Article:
Of the patients, 23.9% developed a PSA spike with a median time to development of 16.3 months and a median prespike and median postspike PSA of 0.50 ng/mL and 0.90 ng/mL, respectively. In multivariate analysis, patient age, clinical stage, first postimplant PSA level, and V(150) were predictive for the development of a PSA spike. At approximately 66 months after implantation, the PSA curves converged for spike and nonspike patients, with a median PSA level <0.1 ng/mL.
Full-text · Article · Nov 2002 · International Journal of Radiation OncologyBiologyPhysics
[Show abstract][Hide abstract] ABSTRACT: To determine the influence of obesity on the development of urinary, bowel, and sexual dysfunction after brachytherapy by means of patient-administered questionnaires. The effect of obesity on dosimetric quality and biochemical outcome was also evaluated.
Thirty-two patients with grade II and III obesity underwent brachytherapy from June 1997 through April 2001. Grade II and III obesity was defined as a body mass index of 35.0 to 39.9 and 40.0 kg/m2 or greater, respectively. Serial International Prostate Symptom Score (IPSS) evaluations were obtained at predetermined intervals. Bowel and sexual function were assessed by a rectal function assessment score (R-FAS) and the specific erectile questions of the International Index of Erectile Function (IIEF). The median follow-up was 26.4 months. An alpha-blocker was initiated before implantation and continued at least until the IPSS normalized. Catheter dependency, alpha-blocker dependency, and the incidence of urethral strictures were also evaluated. The efficacy of sildenafil in brachytherapy-induced erectile dysfunction was also evaluated. Dosimetric parameters evaluated included the percentage of the prostate receiving 100%, 150%, and 200% of the prescribed dose (V100, V150, and V200), the minimal dose received by 90% of the prostate (D90), urethral doses, and rectal doses. Biochemical outcome was determined by the ASTRO consensus conference definition.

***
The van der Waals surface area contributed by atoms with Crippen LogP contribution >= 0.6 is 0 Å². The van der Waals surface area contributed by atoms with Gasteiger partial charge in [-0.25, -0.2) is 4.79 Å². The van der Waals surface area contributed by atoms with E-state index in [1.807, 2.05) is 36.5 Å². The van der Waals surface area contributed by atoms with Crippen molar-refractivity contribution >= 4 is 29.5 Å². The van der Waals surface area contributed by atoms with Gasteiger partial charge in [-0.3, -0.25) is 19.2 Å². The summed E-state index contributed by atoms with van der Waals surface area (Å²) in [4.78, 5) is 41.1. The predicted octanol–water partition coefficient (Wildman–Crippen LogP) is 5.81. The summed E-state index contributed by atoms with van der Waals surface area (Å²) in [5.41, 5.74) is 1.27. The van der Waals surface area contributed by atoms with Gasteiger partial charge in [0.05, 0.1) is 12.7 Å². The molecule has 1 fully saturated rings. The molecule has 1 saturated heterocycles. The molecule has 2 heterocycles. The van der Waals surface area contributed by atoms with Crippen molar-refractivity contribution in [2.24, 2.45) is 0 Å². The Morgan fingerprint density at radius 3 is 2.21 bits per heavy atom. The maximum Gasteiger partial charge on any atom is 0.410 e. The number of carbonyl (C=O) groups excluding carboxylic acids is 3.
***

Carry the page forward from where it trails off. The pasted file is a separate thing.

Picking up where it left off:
Of the 32 patients, 31 (97%) had the urinary catheter permanently removed on day 0, and no patient required a urinary catheter for longer than 1 day. One patient developed a urethral stricture. No patient required a transurethral resection or developed urinary incontinence. On average, the IPSS peaked 2 weeks after implantation and returned to baseline at a median of 8 weeks (mean 16). The post-treatment R-FAS was 3.6. No patient developed a rectal ulcer or fistula. Of the 22 patients who were potent before implantation, 7 (31.8%) maintained potency. With pharmacologic support, 59.1% maintained erections sufficient for vaginal penetration. Day 0 dosimetry demonstrated a median V100 and D90 of 96.5% and 113.5%. At last follow-up, all patients remained free of biochemical failure, with a median prostate-specific antigen level of 0.1 ng/mL.
No difference in quality-of-life parameters was discerned in patients with grade II and III obesity. In addition, the dosimetric quality of the implants was outstanding, and the short-term biochemical outcome was encouraging.